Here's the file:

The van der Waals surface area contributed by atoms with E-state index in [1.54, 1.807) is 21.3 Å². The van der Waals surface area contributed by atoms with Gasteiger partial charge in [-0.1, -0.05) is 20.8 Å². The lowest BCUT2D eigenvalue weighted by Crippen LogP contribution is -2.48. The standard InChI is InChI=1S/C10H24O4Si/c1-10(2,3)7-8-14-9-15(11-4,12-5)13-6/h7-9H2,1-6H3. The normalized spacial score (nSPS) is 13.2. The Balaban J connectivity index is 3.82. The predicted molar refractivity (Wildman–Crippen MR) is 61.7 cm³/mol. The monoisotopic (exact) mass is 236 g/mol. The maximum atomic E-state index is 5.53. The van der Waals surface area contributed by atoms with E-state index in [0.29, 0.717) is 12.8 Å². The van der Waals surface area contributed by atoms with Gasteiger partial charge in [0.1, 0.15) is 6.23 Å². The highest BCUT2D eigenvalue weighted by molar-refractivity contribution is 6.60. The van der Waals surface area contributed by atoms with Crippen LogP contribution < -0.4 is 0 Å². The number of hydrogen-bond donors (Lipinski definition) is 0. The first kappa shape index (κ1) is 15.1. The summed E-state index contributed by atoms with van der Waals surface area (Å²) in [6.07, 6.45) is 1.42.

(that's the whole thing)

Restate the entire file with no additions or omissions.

The van der Waals surface area contributed by atoms with E-state index in [1.54, 1.807) is 21.3 Å². The van der Waals surface area contributed by atoms with Gasteiger partial charge in [-0.1, -0.05) is 20.8 Å². The lowest BCUT2D eigenvalue weighted by Crippen LogP contribution is -2.48. The standard InChI is InChI=1S/C10H24O4Si/c1-10(2,3)7-8-14-9-15(11-4,12-5)13-6/h7-9H2,1-6H3. The normalized spacial score (nSPS) is 13.2. The Balaban J connectivity index is 3.82. The predicted molar refractivity (Wildman–Crippen MR) is 61.7 cm³/mol. The monoisotopic (exact) mass is 236 g/mol. The maximum atomic E-state index is 5.53. The van der Waals surface area contributed by atoms with E-state index in [0.29, 0.717) is 12.8 Å². The van der Waals surface area contributed by atoms with Gasteiger partial charge in [0.1, 0.15) is 6.23 Å². The highest BCUT2D eigenvalue weighted by molar-refractivity contribution is 6.60. The van der Waals surface area contributed by atoms with Crippen LogP contribution < -0.4 is 0 Å². The number of hydrogen-bond donors (Lipinski definition) is 0. The first kappa shape index (κ1) is 15.1. The summed E-state index contributed by atoms with van der Waals surface area (Å²) in [6.07, 6.45) is 1.42.